Office Pros Pick Streep As Best of Bad Bosses

Apr 10, 2013, 14:50 ET from International Association of Administrative Professionals

Administrative Professionals Week lists reveal the qualities of a great leader

KANSAS CITY, Mo., April 10, 2013 /PRNewswire-USNewswire/ -- Here's breaking news: Don't act like Miranda Priestly, actress Meryl Streep's character in the 2006 comedy "The Devil Wears Prada," if you want to keep your employees happy.

For Administrative Professionals Week April 21-27, the International Association of Administrative Professionals asked office professionals to rate the worst and best bosses from TV and the movies. Though many of the names came as no surprise (Mr. Hart from "9 to 5" was a popular pick for worst), a few were unexpected (Steve Carell's character from "The Office" appears on both the best and worst list).

10. Louis De Palma, "Taxi" — Crass man with a Napoleon complex
9. Murphy Brown, "Murphy Brown" — Capricious and unreasonable
8. Mel Sharples, "Alice" — Rude, crude and inconsiderate
7. Michael Scott, "The Office" — He means well
6. Mr. Burns, "The Simpsons" — His motto seems to be, "Do evil."
5. Mr. Krabs, "Spongebob Squarepants" — Overworks his best employee
4. Katharine Parker, "Working Girl" — Makes herself feel good at her assistant's expense
3. Bill Lumbergh, "Office Space" — The finest example of incompetence
2. Mr. Hart, "9 to 5" — old-school sexist who stymied his best employees
1. Miranda Priestly, "The Devil Wears Prada" — Unhinged cruelty

10. Jack McCoy, "Law & Order" — Passionate, driven and fair
9. Sam Malone, "Cheers" — Great listener who knows how to give others a second chance
8. Capt. James T. Kirk, "Star Trek" — A boundary pusher who brings out the best in others
7. Col. Potter, "M.A.S.H." — Doesn't pull rank and knows how to bend the rules
6. Michael Scott, "The Office" — He means well
5. Maxwell Sheffield, "The Nanny" — Understanding and patient
4. Nick Fury, "The Avengers" — Always make sure his team has what it needs to succeed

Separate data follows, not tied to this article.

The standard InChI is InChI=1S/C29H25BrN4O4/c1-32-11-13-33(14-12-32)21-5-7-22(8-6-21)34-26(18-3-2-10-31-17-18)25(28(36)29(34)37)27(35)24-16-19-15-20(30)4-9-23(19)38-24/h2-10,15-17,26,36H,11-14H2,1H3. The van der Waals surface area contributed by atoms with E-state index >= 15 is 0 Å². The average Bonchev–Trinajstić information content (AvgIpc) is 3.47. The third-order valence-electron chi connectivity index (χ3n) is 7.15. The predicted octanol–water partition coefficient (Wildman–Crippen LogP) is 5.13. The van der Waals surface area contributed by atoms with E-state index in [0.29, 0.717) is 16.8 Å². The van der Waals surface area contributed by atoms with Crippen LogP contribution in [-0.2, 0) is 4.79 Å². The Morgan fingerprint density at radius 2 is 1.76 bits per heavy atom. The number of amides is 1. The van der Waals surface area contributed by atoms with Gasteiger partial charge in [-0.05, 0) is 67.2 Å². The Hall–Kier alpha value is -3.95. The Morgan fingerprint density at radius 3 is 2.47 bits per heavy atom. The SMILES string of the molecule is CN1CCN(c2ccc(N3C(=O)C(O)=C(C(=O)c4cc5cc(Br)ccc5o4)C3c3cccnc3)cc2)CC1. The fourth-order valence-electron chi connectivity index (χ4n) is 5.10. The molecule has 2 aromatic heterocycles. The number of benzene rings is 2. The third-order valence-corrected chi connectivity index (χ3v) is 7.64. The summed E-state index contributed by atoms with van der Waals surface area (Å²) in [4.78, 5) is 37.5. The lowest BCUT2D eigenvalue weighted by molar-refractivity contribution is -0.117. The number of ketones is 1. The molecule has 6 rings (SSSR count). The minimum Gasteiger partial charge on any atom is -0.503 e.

3. Bob Newhart, "Bob Newhart" — Understands that his office pro is invaluable
2. Jack Shepard, "Lost" — Inspires excellence, promotes unity and recognizes talent
1. Special Agent Leroy Gibbs, "NCIS" — Sets clear expectations and protects his team

Though humorous, the list does provide some real insights into the qualities that office professionals want in their managers and executives. Being crude, incompetent and abusive can earn you a place on the hated list of any employee, as evidenced by characters like the gruff chef Mel Sharples from "Alice." But particular animus is saved for bosses who are high handed and dismissive, like Mr. Hart from "9 to 5."

The best list suggests that employees can be very happy working for a demanding boss like Jack McCoy of "Law & Order," as long as tempered with some old-fashioned compassion like the beloved Bob Newhart. If you're a boss, the best thing you can do is channel your inner Jack Shepard and lead your team to success.

IAAP created Administrative Professionals Week to honor the millions of office professionals around the world who make their bosses look good every day at work. APW is a great opportunity to become a hero by recognizing these vital members of your office team. Visit the IAAP website ( for more information about Administrative Professionals Week.

IAAP, headquartered in Kansas City, Mo., is the world's leading association for administrative professionals, with over 500 chapters and more than 22,000 members worldwide. IAAP sponsors Administrative Professionals Week®, held the last full week in April and Administrative Professionals Day® on Wednesday of APW. Further information about IAAP is available at

SOURCE International Association of Administrative Professionals